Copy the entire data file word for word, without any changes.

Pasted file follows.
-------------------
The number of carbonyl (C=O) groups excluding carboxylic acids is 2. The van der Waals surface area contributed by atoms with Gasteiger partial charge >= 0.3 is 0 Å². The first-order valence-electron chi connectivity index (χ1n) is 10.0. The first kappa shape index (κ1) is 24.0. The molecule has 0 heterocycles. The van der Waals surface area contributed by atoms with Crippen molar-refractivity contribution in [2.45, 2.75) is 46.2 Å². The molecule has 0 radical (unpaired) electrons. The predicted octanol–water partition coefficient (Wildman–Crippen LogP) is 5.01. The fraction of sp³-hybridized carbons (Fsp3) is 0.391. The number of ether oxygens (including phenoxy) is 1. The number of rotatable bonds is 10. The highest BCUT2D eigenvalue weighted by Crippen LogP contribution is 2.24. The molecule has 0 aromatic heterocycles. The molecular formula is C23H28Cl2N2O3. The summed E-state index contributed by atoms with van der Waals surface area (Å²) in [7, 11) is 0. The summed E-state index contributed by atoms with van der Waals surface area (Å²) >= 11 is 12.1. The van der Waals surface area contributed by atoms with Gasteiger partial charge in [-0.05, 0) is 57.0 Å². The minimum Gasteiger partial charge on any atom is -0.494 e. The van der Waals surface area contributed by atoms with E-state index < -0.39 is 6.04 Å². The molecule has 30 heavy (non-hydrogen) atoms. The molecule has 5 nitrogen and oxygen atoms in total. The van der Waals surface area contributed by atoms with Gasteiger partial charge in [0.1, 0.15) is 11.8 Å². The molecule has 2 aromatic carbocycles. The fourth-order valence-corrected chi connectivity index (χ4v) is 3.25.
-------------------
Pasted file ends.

The number of carbonyl (C=O) groups excluding carboxylic acids is 2. The van der Waals surface area contributed by atoms with Gasteiger partial charge >= 0.3 is 0 Å². The first-order valence-electron chi connectivity index (χ1n) is 10.0. The first kappa shape index (κ1) is 24.0. The molecule has 0 heterocycles. The van der Waals surface area contributed by atoms with Crippen molar-refractivity contribution in [2.45, 2.75) is 46.2 Å². The molecule has 0 radical (unpaired) electrons. The predicted octanol–water partition coefficient (Wildman–Crippen LogP) is 5.01. The fraction of sp³-hybridized carbons (Fsp3) is 0.391. The number of ether oxygens (including phenoxy) is 1. The number of rotatable bonds is 10. The highest BCUT2D eigenvalue weighted by Crippen LogP contribution is 2.24. The molecule has 0 aromatic heterocycles. The molecular formula is C23H28Cl2N2O3. The summed E-state index contributed by atoms with van der Waals surface area (Å²) in [7, 11) is 0. The summed E-state index contributed by atoms with van der Waals surface area (Å²) >= 11 is 12.1. The van der Waals surface area contributed by atoms with Gasteiger partial charge in [-0.05, 0) is 57.0 Å². The minimum Gasteiger partial charge on any atom is -0.494 e. The van der Waals surface area contributed by atoms with E-state index < -0.39 is 6.04 Å². The molecule has 30 heavy (non-hydrogen) atoms. The molecule has 5 nitrogen and oxygen atoms in total. The van der Waals surface area contributed by atoms with Gasteiger partial charge in [0.1, 0.15) is 11.8 Å². The molecule has 2 aromatic carbocycles. The fourth-order valence-corrected chi connectivity index (χ4v) is 3.25.